The WhatWasThere project was inspired by the realization that we could leverage technology and the connections it facilitates to provide a new human experience of time and space – a virtual time machine of sorts that allows users to navigate familiar streets as they appeared in the past.
The premise is simple: provide a platform where anyone can easily upload a photograph with two straightforward tags to provide context: Location and Year. If enough people upload enough photographs in enough places, together we will weave together a photographic history of the world (or at least any place covered by Google Maps). So wherever you are in the world, take a moment to upload a photograph and contribute to history!
If you have a question or want to find out more about this project, contact us firstname.lastname@example.org.
In addition to the easy-to-use website, WhatWasThere also has an iPhone app.
How could one use WhatWasThere in a classroom? Are there other applications outside of a history course? How does a tool like WhatWasThere transform history education?
(H/T Carmen Marty, eIS)
Zac Early is an instructional specialist with the eMINTS National Center.
Public Domain, click for source
With Presidents Day fast approaching, there are some great resources out there to get your week off to a great start!
What better resource for presidential information than the world’s largest library; the Library of Congress? A search can be performed for a particular topic/person or you can go to the presidency page. If you are looking for presidential papers, a large collection can also be found here. There is a portion devoted to the diaries of George Washington. These documents provide a more personal look at George Washington and his thoughts. There is even a section of Thomas Jefferson’s personal library that is housed in the Library of Congress.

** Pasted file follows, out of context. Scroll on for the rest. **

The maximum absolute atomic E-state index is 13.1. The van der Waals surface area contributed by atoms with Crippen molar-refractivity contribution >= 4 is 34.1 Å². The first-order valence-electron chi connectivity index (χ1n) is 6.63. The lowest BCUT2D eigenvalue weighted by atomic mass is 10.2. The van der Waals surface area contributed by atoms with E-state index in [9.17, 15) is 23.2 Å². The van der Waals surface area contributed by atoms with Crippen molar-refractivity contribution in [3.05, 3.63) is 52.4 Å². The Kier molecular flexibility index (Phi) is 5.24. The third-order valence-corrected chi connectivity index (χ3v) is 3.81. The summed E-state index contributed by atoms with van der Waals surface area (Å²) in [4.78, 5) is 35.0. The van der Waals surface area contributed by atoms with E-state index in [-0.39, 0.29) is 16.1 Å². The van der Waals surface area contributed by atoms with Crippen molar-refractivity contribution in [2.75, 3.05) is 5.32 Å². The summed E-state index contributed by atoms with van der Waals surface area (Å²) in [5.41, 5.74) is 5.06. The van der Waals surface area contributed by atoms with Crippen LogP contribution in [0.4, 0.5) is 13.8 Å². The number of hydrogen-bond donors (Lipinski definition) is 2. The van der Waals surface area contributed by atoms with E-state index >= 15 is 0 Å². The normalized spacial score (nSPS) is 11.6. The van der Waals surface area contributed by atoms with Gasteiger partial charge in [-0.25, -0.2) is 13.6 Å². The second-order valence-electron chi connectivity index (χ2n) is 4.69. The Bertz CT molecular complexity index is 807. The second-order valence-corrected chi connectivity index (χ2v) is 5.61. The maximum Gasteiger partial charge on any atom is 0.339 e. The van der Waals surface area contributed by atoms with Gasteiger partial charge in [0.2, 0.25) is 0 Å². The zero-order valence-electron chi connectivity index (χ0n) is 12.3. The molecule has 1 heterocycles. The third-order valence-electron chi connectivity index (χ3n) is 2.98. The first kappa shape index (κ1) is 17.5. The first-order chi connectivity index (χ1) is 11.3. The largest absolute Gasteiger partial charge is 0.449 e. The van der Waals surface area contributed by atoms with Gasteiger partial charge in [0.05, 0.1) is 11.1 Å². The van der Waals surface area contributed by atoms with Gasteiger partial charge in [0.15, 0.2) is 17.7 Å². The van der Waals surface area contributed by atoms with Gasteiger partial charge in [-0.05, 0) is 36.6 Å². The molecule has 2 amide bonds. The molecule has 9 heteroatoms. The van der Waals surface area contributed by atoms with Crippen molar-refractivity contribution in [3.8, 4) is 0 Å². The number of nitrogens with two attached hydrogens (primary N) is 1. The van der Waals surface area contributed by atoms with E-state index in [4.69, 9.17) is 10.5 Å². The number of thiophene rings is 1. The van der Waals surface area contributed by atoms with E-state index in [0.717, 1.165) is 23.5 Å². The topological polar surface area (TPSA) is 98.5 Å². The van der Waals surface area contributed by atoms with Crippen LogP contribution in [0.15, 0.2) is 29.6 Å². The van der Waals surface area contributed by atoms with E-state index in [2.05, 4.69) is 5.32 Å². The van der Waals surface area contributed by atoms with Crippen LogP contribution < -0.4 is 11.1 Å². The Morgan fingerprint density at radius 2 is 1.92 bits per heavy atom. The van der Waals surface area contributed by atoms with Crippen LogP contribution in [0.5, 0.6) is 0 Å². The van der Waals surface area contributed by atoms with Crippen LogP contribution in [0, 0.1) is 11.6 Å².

For those George Washington buffs, there are several great resources for studying our first president. Take a tour of Mt. Vernon. The History Channel has plenty of videos and other information about the “father of our country.” Discover George Washington has an interactive timeline with lots of information and multimedia resources.
Abraham Lincoln, another very popular president, has just as many great online resources as Wasington. The History Channel covers “Honest Abe” as only the History Channel can. Abraham Lincoln’s Crossroads is an interactive site that explains the decisions that Lincoln was faced with in his presidency. Smithsonian’s new exhibit on Lincoln shows the many faces of the 16th president through a series of portraits.
Interactive sites for the Washington Monument and the Lincoln Memorial also exist hereand there are many more presidential resources at TeachersFirst.com.
H/T to eMINTS Instructional Specialist Terri Brines for the many great resources!
Tuskegee Airmen by Frissell, Toni, 1907-1988, photographer.Jake Wartenberg at en.wikipedia [Public domain
A few years back, a male student asked me why we were celebrating Women’s History Month. I responded, “Because every other month is men’s history month.”
Before the boys in my classroom could celebrate too much, I had to explain my statement. I asked the class to flip through our American history text books. Aside from a few inserts here and there, the overwhelming majority of the people featured were white (mostly rich) men. This led me to make the connection to Black History Month which was very important to my students who were 90% African American. Black history was just as neglected or even trivialized as the history of women in our textbooks
Black History Month and other heritage months are not meant to hold certain minorities above other ethnic or gender groups. Heritage months are meant as a way to level the playing field and call attention to portions of our history which are typically ignored.
The goal is for these heritage months to become obsolete when we give proper coverage throughout the year. Sadly, this is currently not the case. Out history is still told through a limited perspective and subjects. Heritage months like Black History Month are necessary to combat this misrepresentation of our collective history.
For more information on the representation of groups and perspectives in our history textbooks, I highly recommend Lies My Teacher Told Me: Everything Your American History Textbook Got Wrong by James W. Loewen. For a comprehensive and all-encompassing record of American history, read Howard Zinn’s A People’s History of the United States: 1492-Present.